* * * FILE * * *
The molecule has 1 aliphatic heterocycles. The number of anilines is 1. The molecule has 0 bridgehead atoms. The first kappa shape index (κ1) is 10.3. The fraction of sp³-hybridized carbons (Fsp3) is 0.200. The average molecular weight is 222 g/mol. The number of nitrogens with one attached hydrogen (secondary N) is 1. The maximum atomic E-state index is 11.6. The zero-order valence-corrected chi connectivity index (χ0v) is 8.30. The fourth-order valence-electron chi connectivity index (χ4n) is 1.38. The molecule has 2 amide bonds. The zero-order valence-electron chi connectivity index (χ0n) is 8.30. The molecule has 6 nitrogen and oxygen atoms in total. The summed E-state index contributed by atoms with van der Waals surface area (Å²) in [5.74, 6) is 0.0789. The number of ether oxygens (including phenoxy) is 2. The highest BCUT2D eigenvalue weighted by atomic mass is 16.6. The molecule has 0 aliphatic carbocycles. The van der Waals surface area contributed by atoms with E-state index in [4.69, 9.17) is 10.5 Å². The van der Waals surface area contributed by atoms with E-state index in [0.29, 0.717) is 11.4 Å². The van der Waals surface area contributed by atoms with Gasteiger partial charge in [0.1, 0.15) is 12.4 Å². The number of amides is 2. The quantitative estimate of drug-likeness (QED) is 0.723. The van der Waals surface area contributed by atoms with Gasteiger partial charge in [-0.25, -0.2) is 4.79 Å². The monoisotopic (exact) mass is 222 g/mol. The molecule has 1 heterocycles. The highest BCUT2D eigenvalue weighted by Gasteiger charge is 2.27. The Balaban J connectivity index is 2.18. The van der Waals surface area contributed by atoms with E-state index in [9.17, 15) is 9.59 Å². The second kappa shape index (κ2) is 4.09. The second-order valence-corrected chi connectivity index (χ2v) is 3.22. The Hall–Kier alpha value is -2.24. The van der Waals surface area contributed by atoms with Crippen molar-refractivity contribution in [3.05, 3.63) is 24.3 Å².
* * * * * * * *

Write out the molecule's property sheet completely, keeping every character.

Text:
The molecule has 1 aliphatic heterocycles. The number of anilines is 1. The molecule has 0 bridgehead atoms. The first kappa shape index (κ1) is 10.3. The fraction of sp³-hybridized carbons (Fsp3) is 0.200. The average molecular weight is 222 g/mol. The number of nitrogens with one attached hydrogen (secondary N) is 1. The maximum atomic E-state index is 11.6. The zero-order valence-corrected chi connectivity index (χ0v) is 8.30. The fourth-order valence-electron chi connectivity index (χ4n) is 1.38. The molecule has 2 amide bonds. The zero-order valence-electron chi connectivity index (χ0n) is 8.30. The molecule has 6 nitrogen and oxygen atoms in total. The summed E-state index contributed by atoms with van der Waals surface area (Å²) in [5.74, 6) is 0.0789. The number of ether oxygens (including phenoxy) is 2. The highest BCUT2D eigenvalue weighted by atomic mass is 16.6. The molecule has 0 aliphatic carbocycles. The van der Waals surface area contributed by atoms with E-state index in [4.69, 9.17) is 10.5 Å². The van der Waals surface area contributed by atoms with E-state index in [0.29, 0.717) is 11.4 Å². The van der Waals surface area contributed by atoms with Gasteiger partial charge in [0.1, 0.15) is 12.4 Å². The number of amides is 2. The quantitative estimate of drug-likeness (QED) is 0.723. The van der Waals surface area contributed by atoms with Gasteiger partial charge in [-0.25, -0.2) is 4.79 Å². The monoisotopic (exact) mass is 222 g/mol. The molecule has 1 heterocycles. The highest BCUT2D eigenvalue weighted by Gasteiger charge is 2.27. The Balaban J connectivity index is 2.18. The van der Waals surface area contributed by atoms with E-state index in [9.17, 15) is 9.59 Å². The second kappa shape index (κ2) is 4.09. The second-order valence-corrected chi connectivity index (χ2v) is 3.22. The Hall–Kier alpha value is -2.24. The van der Waals surface area contributed by atoms with Crippen molar-refractivity contribution in [3.05, 3.63) is 24.3 Å².